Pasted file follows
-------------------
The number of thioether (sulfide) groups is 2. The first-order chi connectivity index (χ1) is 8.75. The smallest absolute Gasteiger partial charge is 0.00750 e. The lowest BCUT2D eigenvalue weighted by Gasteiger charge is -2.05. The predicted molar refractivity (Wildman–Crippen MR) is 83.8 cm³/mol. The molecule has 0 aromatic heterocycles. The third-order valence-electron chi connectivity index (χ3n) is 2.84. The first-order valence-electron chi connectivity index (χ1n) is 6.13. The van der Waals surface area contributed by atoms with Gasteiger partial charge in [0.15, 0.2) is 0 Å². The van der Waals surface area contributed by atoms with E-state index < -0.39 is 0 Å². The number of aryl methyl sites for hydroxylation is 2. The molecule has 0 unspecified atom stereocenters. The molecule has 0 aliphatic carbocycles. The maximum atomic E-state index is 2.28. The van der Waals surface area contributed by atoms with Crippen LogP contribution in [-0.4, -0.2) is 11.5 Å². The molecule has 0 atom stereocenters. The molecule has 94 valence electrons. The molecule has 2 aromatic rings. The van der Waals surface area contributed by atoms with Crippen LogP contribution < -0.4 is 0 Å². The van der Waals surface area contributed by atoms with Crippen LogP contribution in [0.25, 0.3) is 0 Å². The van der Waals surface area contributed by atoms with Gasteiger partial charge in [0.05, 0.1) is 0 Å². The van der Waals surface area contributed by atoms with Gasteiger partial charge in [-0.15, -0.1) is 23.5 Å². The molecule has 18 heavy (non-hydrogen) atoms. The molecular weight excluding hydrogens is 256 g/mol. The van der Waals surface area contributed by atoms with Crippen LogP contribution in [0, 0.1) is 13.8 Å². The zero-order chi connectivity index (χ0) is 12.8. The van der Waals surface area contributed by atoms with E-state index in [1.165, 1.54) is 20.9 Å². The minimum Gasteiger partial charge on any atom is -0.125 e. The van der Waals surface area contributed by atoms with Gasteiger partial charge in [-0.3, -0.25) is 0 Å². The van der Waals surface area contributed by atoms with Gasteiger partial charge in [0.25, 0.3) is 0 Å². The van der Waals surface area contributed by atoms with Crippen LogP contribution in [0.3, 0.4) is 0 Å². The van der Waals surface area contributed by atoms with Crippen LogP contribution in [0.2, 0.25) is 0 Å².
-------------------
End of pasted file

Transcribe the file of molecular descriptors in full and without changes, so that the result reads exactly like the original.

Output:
The number of thioether (sulfide) groups is 2. The first-order chi connectivity index (χ1) is 8.75. The smallest absolute Gasteiger partial charge is 0.00750 e. The lowest BCUT2D eigenvalue weighted by Gasteiger charge is -2.05. The predicted molar refractivity (Wildman–Crippen MR) is 83.8 cm³/mol. The molecule has 0 aromatic heterocycles. The third-order valence-electron chi connectivity index (χ3n) is 2.84. The first-order valence-electron chi connectivity index (χ1n) is 6.13. The van der Waals surface area contributed by atoms with Gasteiger partial charge in [0.15, 0.2) is 0 Å². The van der Waals surface area contributed by atoms with E-state index < -0.39 is 0 Å². The number of aryl methyl sites for hydroxylation is 2. The molecule has 0 unspecified atom stereocenters. The molecule has 0 aliphatic carbocycles. The maximum atomic E-state index is 2.28. The van der Waals surface area contributed by atoms with Crippen LogP contribution in [-0.4, -0.2) is 11.5 Å². The molecule has 0 atom stereocenters. The molecule has 94 valence electrons. The molecule has 2 aromatic rings. The van der Waals surface area contributed by atoms with Crippen LogP contribution < -0.4 is 0 Å². The van der Waals surface area contributed by atoms with Crippen LogP contribution in [0.25, 0.3) is 0 Å². The van der Waals surface area contributed by atoms with Gasteiger partial charge in [0.05, 0.1) is 0 Å². The van der Waals surface area contributed by atoms with Gasteiger partial charge in [-0.15, -0.1) is 23.5 Å². The molecule has 18 heavy (non-hydrogen) atoms. The molecular weight excluding hydrogens is 256 g/mol. The van der Waals surface area contributed by atoms with Crippen LogP contribution in [0, 0.1) is 13.8 Å². The zero-order chi connectivity index (χ0) is 12.8. The van der Waals surface area contributed by atoms with E-state index in [1.165, 1.54) is 20.9 Å². The minimum Gasteiger partial charge on any atom is -0.125 e. The van der Waals surface area contributed by atoms with Gasteiger partial charge in [-0.3, -0.25) is 0 Å². The van der Waals surface area contributed by atoms with Gasteiger partial charge in [0.25, 0.3) is 0 Å². The van der Waals surface area contributed by atoms with Crippen LogP contribution in [0.3, 0.4) is 0 Å². The van der Waals surface area contributed by atoms with Crippen LogP contribution in [0.2, 0.25) is 0 Å².